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We’ve been hinting for some time that we’d talk a bit about the “other” side of customer service. This is a simple but incredibly powerful concept that has revolutionized some businesses ... and it could be life changing for yours!
We all know how important customer service is. There are others who sell what we sell, others who make what we make, others who provide similar services to those we provide. So almost every business is forced to compete. Some compete on price, some on quality, some on convenience, some on speed, but almost no matter which of these aspects you focus on, you still need to provide great customer service or risk two big negatives: (1) loss of prospects and existing customers; and (2) reputation losses. In today’s world of social media and global connectedness, reputation losses can be swift and brutal. Here’s a quick example:
Just a few days ago, a local business owner who’s a Facebook friend of ours went to a local furniture store about 10 minutes before their posted closing time. Just as she approached the door, the salesperson was locking up for the evening. Our friend asked if there was any way she could take just a few minutes to look at the merchandise, especially since she had made a special trip, and that she had a specific item in mind so it wouldn’t take long.
The salesperson said, “no,” and indicated that the store was closed. When our friend pointed out that it was not yet the posted closing time, the salesperson basically said, “too bad.” As you can imagine, that did not create a warm, fuzzy feeling for our friend.
Within a few hours, about 300 people had seen a short post on Facebook by our friend lamenting the experience and wondering whether others had encountered similar actions at the store. Indeed, they had, and as a result a large number of people now heard about several bad experiences at this particular store. Since our friend is well liked, the outpouring of sympathy and support was large.
Moments like that can be an inflection point for some businesses, especially small, local businesses with little room for error in their income/expense ratio. Just imagine how different the effect on their reputation would have been had the salesperson stopped, said, “you know, you’re important to us, so I’m going to stay open a few extra minutes,” taken the time to show our friend around the store, perhaps offered a good cup of coffee, and even dug up a coupon or otherwise created a sense that our friend was special and that her needs were understood. If that experience had been shared, it could have been an entirely different kind of inflection point ... one that could have helped the store turn the corner to a whole new level of business!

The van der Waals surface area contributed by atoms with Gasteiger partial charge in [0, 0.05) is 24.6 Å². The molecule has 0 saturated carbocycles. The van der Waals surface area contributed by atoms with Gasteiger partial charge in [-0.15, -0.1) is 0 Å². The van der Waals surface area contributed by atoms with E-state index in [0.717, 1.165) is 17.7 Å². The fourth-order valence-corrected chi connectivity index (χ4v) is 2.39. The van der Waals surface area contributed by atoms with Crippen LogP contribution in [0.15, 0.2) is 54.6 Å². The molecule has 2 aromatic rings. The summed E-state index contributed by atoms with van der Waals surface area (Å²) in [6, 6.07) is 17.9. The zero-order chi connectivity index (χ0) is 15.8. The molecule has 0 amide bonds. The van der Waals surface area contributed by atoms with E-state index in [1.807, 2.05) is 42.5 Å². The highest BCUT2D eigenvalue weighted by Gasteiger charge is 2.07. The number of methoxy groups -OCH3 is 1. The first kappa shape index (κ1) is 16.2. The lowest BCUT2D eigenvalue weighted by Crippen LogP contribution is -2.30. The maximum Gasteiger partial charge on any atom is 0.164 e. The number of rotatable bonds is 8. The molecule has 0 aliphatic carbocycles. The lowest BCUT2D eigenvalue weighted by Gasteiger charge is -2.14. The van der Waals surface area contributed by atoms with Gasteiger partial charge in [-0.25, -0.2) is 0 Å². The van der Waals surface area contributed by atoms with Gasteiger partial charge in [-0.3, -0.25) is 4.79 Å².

If you take away nothing else from this article, remember how critical it is to treat your prospects and customers well!
But there’s another side to this business of customer service, and one that a lot of business people seem to neglect – that it’s critical to understand who your best customers are and to make sure you’re appealing to them – not just those who are already shopping with you, but those who are still looking around for a place to do business. Many business owners who go through our strategy and planning sessions recognize that they’re been engaging in indiscriminate marketing and, as a result, they have to sort through a lot of prospects who don’t fit with their unique style. It can also mean customer relationships that go bad over time because the two parties came together without a clear understanding of what the experience was going to be like.
This is a much deeper topic than we can cover fully in this article, but it’s so critical that we help you understand that the purpose of marketing is much more than just getting the word out that you offer stuff and that your stuff is great. If you take the time to identify not only what kinds of customers are likely to buy what you sell, but also what kind of customers you really want to do business with and what the relationship will look like over time, then make sure those aspects are clear in your marketing, you can not only build your business, but “tune” what kinds of people you do business with and their expectations.
The magic of this approach is that – with a little more thought and effort at the beginning – you can have a much better life because you’re doing business with people who like what you offer, who understand your reasons for your prices or processes, who share common interests, and who are more likely to be profitable and less likely to be a pain in the you know what!
So what are some things you can do to attract the right kinds of customers for the long term?
We work with businesses of many sizes, from one or two person offices to multi-million dollar international businesses. Some have no marketing team, some have a part time employee who tries to run their marketing, and some have full blown marketing teams. If you’re a business owner, ask yourself this: “Am I getting a good return on my investment, taking into account not only what I have to pay my marketing vendors (ad placements, pay-per-click, website hosting, business listings, mailings, brochures, etc.) but also what I’m paying my marketing person/team?”
You might be stunned at how often the answer is either “no!” or “I don’t know!”
Don’t be that guy (or gal). Dig in to understand how to get better at your marketing, or to help your team get better. If it makes sense for you to look outside the office to build the reputation you want, we’d love to help you understand what that looks like.
Meanwhile, don’t forget ... great marketing can transform your business both inside and out. It all starts with making sure you know exactly what you’re aiming for.
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